'The life of Swift forms an interesting and instructive narrative to all who love to contemplate those alternations of good and evil which chequer the fate of individuals, distinguished by their talents and by their fame. Born under circumstances of the most pressing calamity, educated by the cold and careless charity of relations, denied the usual honours attached to academical study, and spending years of dependence upon the inefficient patronage of Sir William Temple, the earlier part of his history may be considered as a continued tale of depressed genius and disappointed hopes. Yet, under all these disadvantages, Swift arose to be the counsellor of a British administration, the best defender of their measures, and the intimate friend of all who were noble or renowned, learned or witty, in the classic age of Queen Anne. The events of his latter years were not less strongly contrasted. Involved in the fall of his patrons, he became a discontented and persecuted exile from England, and from his friends, yet, almost at once, attained a pitch of popularity which rendered him the idol of Ireland, and the dread of those who ruled that kingdom. Nor was his domestic fate less extraordinary—loving, and beloved by two of the most beautiful and interesting women of the time, he was doomed to form a happy and tranquil union with neither, and saw them sink successively to the grave, under the consciousness that their mortal disease had its source in disappointed hopes, and ill-re.quited affection. His talents also, the source of his fame and his pride, whose brilliancy had so long dazzled and delighted mankind, became gradually clouded by disease, and perverted by passion, as their possessor approached the goal of life; and, ere he. attained it, were levelled far below those of ordinary humanity. From the life of Swift, therefore, may be derived the important lesson, that, as no misfortunes should induce genius to despair, no rank of fame, however elevated, should encourage its possessor to presumption. And those to whom fate has denied such brilliant qualities, or to whom she has refused the necessary opportunities of displaying them, may be taught, while perusing the history of this illustrious man, how little happiness depends upon the possession of transcendent genius, of political influence, or of popular renown.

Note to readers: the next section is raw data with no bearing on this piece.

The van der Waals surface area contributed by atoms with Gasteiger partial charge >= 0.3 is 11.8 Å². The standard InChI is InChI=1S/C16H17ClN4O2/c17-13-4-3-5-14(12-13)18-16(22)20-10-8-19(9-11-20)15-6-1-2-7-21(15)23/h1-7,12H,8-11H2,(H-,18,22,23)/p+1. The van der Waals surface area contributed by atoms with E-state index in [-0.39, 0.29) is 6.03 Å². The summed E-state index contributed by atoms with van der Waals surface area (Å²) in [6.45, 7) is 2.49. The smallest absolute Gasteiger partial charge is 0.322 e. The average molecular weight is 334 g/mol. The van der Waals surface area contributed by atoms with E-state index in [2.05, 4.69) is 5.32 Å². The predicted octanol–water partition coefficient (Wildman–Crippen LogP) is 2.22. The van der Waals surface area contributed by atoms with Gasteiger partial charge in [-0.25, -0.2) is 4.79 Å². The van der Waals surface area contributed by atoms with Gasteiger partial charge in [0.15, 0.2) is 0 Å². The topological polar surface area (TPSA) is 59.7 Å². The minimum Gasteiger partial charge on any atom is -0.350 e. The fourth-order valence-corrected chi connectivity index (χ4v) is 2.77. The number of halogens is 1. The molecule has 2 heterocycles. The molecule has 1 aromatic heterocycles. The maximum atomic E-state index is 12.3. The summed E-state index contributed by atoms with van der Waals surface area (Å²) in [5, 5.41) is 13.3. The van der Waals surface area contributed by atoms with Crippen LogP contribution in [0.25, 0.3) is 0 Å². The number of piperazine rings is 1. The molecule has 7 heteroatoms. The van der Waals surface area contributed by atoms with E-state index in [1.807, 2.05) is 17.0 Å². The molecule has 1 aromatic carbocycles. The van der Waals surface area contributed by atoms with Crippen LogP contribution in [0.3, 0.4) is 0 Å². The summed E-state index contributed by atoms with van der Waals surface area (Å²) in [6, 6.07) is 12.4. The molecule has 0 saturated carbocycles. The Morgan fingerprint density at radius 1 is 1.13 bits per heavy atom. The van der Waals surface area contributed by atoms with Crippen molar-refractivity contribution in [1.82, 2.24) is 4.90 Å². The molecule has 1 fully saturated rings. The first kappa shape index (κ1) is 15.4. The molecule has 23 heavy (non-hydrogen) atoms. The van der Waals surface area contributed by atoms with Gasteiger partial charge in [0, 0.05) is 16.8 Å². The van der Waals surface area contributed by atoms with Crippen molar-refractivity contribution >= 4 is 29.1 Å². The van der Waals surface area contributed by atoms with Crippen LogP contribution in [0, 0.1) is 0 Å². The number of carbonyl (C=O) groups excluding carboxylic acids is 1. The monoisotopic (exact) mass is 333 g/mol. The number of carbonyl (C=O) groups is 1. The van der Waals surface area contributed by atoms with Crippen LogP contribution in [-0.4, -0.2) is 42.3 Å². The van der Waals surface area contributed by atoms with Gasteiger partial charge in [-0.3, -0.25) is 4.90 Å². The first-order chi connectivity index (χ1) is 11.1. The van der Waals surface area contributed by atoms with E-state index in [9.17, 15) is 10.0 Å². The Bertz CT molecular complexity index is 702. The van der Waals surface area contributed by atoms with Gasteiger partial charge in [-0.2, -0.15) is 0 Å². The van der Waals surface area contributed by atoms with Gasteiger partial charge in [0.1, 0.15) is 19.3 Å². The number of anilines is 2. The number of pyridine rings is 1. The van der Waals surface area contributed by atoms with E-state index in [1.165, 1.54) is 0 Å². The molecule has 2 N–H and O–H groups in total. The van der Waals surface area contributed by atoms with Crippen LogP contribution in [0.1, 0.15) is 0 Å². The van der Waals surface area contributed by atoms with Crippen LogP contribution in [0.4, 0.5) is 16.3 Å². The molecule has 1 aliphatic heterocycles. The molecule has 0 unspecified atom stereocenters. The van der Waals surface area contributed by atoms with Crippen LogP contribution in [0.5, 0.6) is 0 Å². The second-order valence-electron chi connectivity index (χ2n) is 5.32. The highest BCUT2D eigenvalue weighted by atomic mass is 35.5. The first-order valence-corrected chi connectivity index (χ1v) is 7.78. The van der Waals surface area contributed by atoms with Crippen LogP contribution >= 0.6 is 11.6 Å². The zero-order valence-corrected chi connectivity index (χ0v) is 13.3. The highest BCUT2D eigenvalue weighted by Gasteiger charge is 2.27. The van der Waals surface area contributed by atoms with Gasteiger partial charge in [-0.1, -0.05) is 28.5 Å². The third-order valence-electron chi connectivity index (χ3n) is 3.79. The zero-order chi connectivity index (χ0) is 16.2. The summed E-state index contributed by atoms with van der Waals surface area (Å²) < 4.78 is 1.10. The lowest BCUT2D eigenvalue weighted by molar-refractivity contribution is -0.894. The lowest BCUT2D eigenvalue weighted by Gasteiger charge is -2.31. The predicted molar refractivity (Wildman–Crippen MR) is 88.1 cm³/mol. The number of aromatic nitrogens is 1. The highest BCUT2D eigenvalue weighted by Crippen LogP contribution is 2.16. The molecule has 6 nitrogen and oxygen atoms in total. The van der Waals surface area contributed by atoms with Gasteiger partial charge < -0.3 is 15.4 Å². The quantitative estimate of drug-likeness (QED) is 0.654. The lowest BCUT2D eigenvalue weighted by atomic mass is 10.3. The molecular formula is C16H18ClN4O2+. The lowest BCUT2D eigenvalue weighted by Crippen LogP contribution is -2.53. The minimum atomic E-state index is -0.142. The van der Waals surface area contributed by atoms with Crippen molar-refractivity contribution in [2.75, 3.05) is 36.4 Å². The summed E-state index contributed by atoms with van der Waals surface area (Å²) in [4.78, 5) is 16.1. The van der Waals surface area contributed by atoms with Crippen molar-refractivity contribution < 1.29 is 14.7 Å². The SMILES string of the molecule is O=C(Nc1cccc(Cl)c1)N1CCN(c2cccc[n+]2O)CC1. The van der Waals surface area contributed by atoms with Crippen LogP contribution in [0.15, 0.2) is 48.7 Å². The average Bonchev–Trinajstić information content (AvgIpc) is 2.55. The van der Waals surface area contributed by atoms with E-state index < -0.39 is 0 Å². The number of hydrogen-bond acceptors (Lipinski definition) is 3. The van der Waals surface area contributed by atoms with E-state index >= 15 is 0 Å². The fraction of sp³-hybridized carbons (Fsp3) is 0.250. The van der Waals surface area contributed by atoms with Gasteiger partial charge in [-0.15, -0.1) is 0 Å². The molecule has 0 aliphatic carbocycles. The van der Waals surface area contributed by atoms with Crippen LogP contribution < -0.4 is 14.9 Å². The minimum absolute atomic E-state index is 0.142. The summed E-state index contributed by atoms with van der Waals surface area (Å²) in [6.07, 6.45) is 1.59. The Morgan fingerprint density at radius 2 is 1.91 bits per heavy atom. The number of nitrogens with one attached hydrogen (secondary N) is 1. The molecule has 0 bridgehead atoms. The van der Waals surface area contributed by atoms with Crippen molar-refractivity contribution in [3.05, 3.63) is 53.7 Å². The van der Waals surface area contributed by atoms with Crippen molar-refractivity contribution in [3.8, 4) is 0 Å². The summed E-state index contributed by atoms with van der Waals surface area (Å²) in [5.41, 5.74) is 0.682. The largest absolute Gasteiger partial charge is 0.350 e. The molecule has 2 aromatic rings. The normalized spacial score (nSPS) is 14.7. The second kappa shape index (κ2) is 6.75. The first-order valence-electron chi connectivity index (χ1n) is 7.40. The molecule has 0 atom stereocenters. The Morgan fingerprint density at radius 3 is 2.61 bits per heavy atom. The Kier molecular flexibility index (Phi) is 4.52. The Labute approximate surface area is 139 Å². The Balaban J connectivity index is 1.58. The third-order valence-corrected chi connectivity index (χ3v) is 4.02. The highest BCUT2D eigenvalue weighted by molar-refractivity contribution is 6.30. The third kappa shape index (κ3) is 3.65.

Jonathan Swift, Doctor of Divinity, and Dean of St Patrick's, Dublin, was descended from the younger branch of the family of Swifts, in Yorkshire, which had been settled in that county for many years. His immediate ancestor was the Reverend Thomas Swift, vicar of Goodrich, in Herefordshire, and proprietor of a small estate in that neighbourhood. At the beginning of the civil wars, this gentleman distinguished himself by his zeal and activity in the cause of Charles I.; and his grandson has recorded, in a separate memoir, his exploits and sufferings during the civil wars. To that memoir, and the notes which accompany it, the reader is referred for farther particulars concerning Swift's family. After having been repeatedly plundered by the parliamentary soldiers, even to the clothes of the infant in the cradle, (which, according to family tradition, was Jonathan, father of the Dean,) and to the last loaf which was to support his numerous family, Thomas Swift died in the year 1658, leaving ten sons, and three or four daughters, with no other fortune than the small estate to which he was born, and that almost ruined by fines and sequestrations. The sufferings of this gentleman were of some service to his family after the Restoration; for Godwin Swift, his eldest son, who had studied at Gray's Inn, and had been called to the bar, was appointed Attorney-general of the Palatinate of Tipperary, under the Duke of Ormond. He was a man of talents, and appears to have possessed a considerable revenue, which he greatly embarrassed by embarking in speculative and expensive projects, to which his nephew, Jonathan, ever after entertained an unconquerable aversion. Meantime, however, the success of Godwin Swift, in his profession, attracted to Ireland three of his brethren, William, Jonathan, and Adam, all of whom settled in that kingdom, and there lived and died.